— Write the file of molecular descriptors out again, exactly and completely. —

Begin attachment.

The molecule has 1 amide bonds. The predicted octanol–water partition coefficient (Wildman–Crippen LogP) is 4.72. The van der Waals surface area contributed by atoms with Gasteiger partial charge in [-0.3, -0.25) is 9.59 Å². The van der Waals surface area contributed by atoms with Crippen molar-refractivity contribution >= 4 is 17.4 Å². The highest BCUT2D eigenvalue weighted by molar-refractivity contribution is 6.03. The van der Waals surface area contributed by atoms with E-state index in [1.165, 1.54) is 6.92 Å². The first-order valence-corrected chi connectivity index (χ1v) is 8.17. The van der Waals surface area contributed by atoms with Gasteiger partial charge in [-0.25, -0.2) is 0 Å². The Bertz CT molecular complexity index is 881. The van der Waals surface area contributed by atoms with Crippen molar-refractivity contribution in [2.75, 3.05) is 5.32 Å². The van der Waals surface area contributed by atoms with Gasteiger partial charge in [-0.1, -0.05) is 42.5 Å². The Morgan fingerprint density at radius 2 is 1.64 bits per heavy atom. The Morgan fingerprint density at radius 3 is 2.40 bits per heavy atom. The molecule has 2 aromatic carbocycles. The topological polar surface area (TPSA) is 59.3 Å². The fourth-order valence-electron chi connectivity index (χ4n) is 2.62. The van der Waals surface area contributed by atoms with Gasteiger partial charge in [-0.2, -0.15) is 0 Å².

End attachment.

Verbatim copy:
The molecule has 1 amide bonds. The predicted octanol–water partition coefficient (Wildman–Crippen LogP) is 4.72. The van der Waals surface area contributed by atoms with Gasteiger partial charge in [-0.3, -0.25) is 9.59 Å². The van der Waals surface area contributed by atoms with Crippen molar-refractivity contribution >= 4 is 17.4 Å². The highest BCUT2D eigenvalue weighted by molar-refractivity contribution is 6.03. The van der Waals surface area contributed by atoms with E-state index in [1.165, 1.54) is 6.92 Å². The first-order valence-corrected chi connectivity index (χ1v) is 8.17. The van der Waals surface area contributed by atoms with Gasteiger partial charge in [-0.25, -0.2) is 0 Å². The Bertz CT molecular complexity index is 881. The van der Waals surface area contributed by atoms with Crippen molar-refractivity contribution in [2.75, 3.05) is 5.32 Å². The van der Waals surface area contributed by atoms with Gasteiger partial charge in [-0.1, -0.05) is 42.5 Å². The Morgan fingerprint density at radius 2 is 1.64 bits per heavy atom. The Morgan fingerprint density at radius 3 is 2.40 bits per heavy atom. The molecule has 2 aromatic carbocycles. The topological polar surface area (TPSA) is 59.3 Å². The fourth-order valence-electron chi connectivity index (χ4n) is 2.62. The van der Waals surface area contributed by atoms with Gasteiger partial charge in [-0.2, -0.15) is 0 Å².